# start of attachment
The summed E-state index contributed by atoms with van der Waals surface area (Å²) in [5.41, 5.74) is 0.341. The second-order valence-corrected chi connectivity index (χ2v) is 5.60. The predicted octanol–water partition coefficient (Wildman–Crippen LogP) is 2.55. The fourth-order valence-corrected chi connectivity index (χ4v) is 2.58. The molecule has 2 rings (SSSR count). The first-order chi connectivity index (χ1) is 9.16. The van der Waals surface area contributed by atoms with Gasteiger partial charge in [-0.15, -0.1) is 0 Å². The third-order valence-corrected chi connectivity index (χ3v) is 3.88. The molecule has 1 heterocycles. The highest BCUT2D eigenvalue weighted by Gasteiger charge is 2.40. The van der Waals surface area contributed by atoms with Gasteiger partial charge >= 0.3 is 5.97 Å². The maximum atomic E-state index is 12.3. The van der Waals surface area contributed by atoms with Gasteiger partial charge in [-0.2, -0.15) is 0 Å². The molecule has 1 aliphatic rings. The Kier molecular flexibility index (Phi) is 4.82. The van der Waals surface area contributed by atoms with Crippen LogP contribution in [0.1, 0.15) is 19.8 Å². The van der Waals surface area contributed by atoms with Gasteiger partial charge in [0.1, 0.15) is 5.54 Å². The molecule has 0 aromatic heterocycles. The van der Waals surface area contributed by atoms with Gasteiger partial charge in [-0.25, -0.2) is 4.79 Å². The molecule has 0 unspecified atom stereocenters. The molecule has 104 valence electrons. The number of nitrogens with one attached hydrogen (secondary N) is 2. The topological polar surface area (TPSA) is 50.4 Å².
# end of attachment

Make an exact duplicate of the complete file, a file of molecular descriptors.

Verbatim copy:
The summed E-state index contributed by atoms with van der Waals surface area (Å²) in [5.41, 5.74) is 0.341. The second-order valence-corrected chi connectivity index (χ2v) is 5.60. The predicted octanol–water partition coefficient (Wildman–Crippen LogP) is 2.55. The fourth-order valence-corrected chi connectivity index (χ4v) is 2.58. The molecule has 2 rings (SSSR count). The first-order chi connectivity index (χ1) is 9.16. The van der Waals surface area contributed by atoms with Gasteiger partial charge in [-0.15, -0.1) is 0 Å². The third-order valence-corrected chi connectivity index (χ3v) is 3.88. The molecule has 1 heterocycles. The highest BCUT2D eigenvalue weighted by Gasteiger charge is 2.40. The van der Waals surface area contributed by atoms with Gasteiger partial charge >= 0.3 is 5.97 Å². The maximum atomic E-state index is 12.3. The van der Waals surface area contributed by atoms with Gasteiger partial charge in [-0.2, -0.15) is 0 Å². The molecule has 1 aliphatic rings. The Kier molecular flexibility index (Phi) is 4.82. The van der Waals surface area contributed by atoms with Crippen LogP contribution in [0.1, 0.15) is 19.8 Å². The van der Waals surface area contributed by atoms with Gasteiger partial charge in [0.1, 0.15) is 5.54 Å². The molecule has 0 aromatic heterocycles. The van der Waals surface area contributed by atoms with Gasteiger partial charge in [-0.25, -0.2) is 4.79 Å². The molecule has 0 unspecified atom stereocenters. The molecule has 104 valence electrons. The number of nitrogens with one attached hydrogen (secondary N) is 2. The topological polar surface area (TPSA) is 50.4 Å².